What are the most helpful strategic interview questions to ask job candidates?
We asked HR professionals and business leaders for their best advice. Here are 21 strategic interview questions to choose from — and what insights they could reveal.
1. How Have You Shown Excellence at Work?
Examples of such behavior could be taking the initiative to launch projects that improved efficiency or implementing new processes that increased customer satisfaction. This question takes the candidate’s answer beyond superficial responses and delves into an assessment of past accomplishments, allowing for a more accurate evaluation of skills and abilities. As a result, you gain better insight into how well-suited a candidate is for the role and organization.
Tasia Duske, CEO, Museum Hack
2. How Does Your Experience Apply to This Job?
This allows applicants to explain what they feel makes them a good fit for the position. They may have experience in former roles that are atypical for their title. Also, as every company does things slightly differently, you may not expect their skill set just by looking at their resume. It also shows interviewers what the candidate sees as the principal duties of the existing job. While it’s a very classic interview question, it has remained one for a reason.
Rachel Roff, Founder & CEO, Urban Skin Rx
3. How Happy Are You with Your Work‑Life Balance?
This is a crucial question to ask in today’s times, and it can provide you with a vital insight into a candidate’s priorities and expectations regarding their work and professional lives. This is a must-have on your list. The answer to this question will tell you if your candidate has got this balance right or if they have been paying attention to it. It will also tell you how their expectations and goals align with the standards you have set and aim to maintain for your employees. If these parameters do not match, the candidate may never find your company suitable. This information also helps you set your own set of workplace goals as an employer or senior leader to meet the growing needs of the workforce.
Azmaira Maker, Ph.D., Founding Director, Aspiring Families
4. What Makes You the Best Candidate for the Position?
This type of question allows the interviewer to gain insight into what makes each candidate special and allows them to determine which individual brings the most value to the organization. It also gives the candidate an opportunity to showcase their qualifications and strengths, allowing for more effective evaluation and decision-making. Additionally, this question can provide clarity on how the candidate’s skills align with the organization’s expectations and job requirements. Asking this type of strategic question shows you are looking for candidates who stand out among their peers and those who not only meet the job requirements, but exceed them.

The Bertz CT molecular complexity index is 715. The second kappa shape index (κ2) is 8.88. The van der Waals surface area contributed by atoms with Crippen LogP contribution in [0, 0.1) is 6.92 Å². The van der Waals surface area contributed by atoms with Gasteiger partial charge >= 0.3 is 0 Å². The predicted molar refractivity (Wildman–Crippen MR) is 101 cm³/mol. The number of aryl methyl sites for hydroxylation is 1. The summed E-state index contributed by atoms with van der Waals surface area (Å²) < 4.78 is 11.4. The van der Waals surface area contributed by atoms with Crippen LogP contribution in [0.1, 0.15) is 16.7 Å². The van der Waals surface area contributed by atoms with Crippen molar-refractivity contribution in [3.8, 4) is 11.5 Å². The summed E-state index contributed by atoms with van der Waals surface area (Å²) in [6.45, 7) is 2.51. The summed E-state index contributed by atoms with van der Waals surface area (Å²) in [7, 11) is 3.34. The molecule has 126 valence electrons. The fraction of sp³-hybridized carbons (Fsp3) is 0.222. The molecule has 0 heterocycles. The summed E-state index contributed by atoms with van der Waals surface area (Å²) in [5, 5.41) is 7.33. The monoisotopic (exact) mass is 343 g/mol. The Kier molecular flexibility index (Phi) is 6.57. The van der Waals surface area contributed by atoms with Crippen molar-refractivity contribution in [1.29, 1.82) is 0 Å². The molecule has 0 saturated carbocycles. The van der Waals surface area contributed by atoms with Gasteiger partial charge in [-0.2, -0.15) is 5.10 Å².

Amira Irfan, Founder & CEO, A Self Guru
5. Can You Tell Me About a Project You Loved Working On?
Asking this question can allow you to gauge not only which previous projects are at the forefront of the candidate’s mind, but also outline how aligned their preferred projects are with what they’re most likely to be working on in their current role. This is a significant question if you’re trying to dig deeper into understanding the candidate’s team or project preferences to place them within an existing team that is the best fit for them.
Tracey Beveridge, HR Director, Personnel Checks
6. What Are Your Professional Goals for the Next Year?
This is a brilliant question to ask candidates during an interview, as it can provide valuable insight into their motivation and dedication. Asking what the candidate’s goals are over the next year allows you to understand how they plan to improve themselves professionally and personally. This will give you a better understanding of how self-motivated and goal-oriented the candidate is. It will also provide insight into how committed they are to their own professional development and growth in order to become a more valuable asset for your business.
Asker Ahmed, Director & Founder, iProcess
7. What Tools Do You Use in Your Work?